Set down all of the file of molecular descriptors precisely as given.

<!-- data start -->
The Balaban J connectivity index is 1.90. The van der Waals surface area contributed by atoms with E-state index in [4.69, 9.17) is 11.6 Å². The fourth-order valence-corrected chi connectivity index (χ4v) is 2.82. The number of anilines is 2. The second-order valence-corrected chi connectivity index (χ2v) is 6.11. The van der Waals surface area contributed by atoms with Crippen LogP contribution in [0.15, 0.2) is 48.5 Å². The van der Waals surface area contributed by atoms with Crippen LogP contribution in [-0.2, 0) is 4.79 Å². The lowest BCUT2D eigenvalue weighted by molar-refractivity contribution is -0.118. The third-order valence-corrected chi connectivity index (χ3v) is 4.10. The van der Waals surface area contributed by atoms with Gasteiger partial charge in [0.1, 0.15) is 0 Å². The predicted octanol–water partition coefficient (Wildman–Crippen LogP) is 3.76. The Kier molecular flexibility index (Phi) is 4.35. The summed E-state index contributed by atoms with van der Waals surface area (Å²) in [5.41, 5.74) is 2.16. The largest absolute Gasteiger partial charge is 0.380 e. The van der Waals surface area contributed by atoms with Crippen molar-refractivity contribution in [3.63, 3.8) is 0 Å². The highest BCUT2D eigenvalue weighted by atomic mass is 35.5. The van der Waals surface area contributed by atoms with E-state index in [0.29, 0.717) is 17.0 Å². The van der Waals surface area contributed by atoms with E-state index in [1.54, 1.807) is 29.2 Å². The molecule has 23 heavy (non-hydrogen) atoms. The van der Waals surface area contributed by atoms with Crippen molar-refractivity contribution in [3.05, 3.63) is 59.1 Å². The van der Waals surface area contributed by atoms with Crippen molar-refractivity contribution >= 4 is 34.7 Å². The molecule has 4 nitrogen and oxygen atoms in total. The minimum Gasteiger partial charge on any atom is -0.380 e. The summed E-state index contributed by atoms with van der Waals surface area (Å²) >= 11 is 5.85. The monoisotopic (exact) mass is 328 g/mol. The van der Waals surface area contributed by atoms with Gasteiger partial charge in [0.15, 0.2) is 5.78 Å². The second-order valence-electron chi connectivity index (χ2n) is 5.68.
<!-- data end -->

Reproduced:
The Balaban J connectivity index is 1.90. The van der Waals surface area contributed by atoms with E-state index in [4.69, 9.17) is 11.6 Å². The fourth-order valence-corrected chi connectivity index (χ4v) is 2.82. The number of anilines is 2. The second-order valence-corrected chi connectivity index (χ2v) is 6.11. The van der Waals surface area contributed by atoms with Crippen LogP contribution in [0.15, 0.2) is 48.5 Å². The van der Waals surface area contributed by atoms with Crippen LogP contribution in [-0.2, 0) is 4.79 Å². The lowest BCUT2D eigenvalue weighted by molar-refractivity contribution is -0.118. The third-order valence-corrected chi connectivity index (χ3v) is 4.10. The van der Waals surface area contributed by atoms with Gasteiger partial charge in [0.1, 0.15) is 0 Å². The predicted octanol–water partition coefficient (Wildman–Crippen LogP) is 3.76. The Kier molecular flexibility index (Phi) is 4.35. The summed E-state index contributed by atoms with van der Waals surface area (Å²) in [5.41, 5.74) is 2.16. The largest absolute Gasteiger partial charge is 0.380 e. The van der Waals surface area contributed by atoms with Crippen molar-refractivity contribution in [3.63, 3.8) is 0 Å². The highest BCUT2D eigenvalue weighted by atomic mass is 35.5. The van der Waals surface area contributed by atoms with E-state index in [0.29, 0.717) is 17.0 Å². The van der Waals surface area contributed by atoms with E-state index in [1.54, 1.807) is 29.2 Å². The molecule has 23 heavy (non-hydrogen) atoms. The van der Waals surface area contributed by atoms with Crippen molar-refractivity contribution in [3.05, 3.63) is 59.1 Å². The van der Waals surface area contributed by atoms with Crippen molar-refractivity contribution >= 4 is 34.7 Å². The molecule has 4 nitrogen and oxygen atoms in total. The minimum Gasteiger partial charge on any atom is -0.380 e. The summed E-state index contributed by atoms with van der Waals surface area (Å²) >= 11 is 5.85. The monoisotopic (exact) mass is 328 g/mol. The van der Waals surface area contributed by atoms with Gasteiger partial charge in [0.15, 0.2) is 5.78 Å². The second-order valence-electron chi connectivity index (χ2n) is 5.68.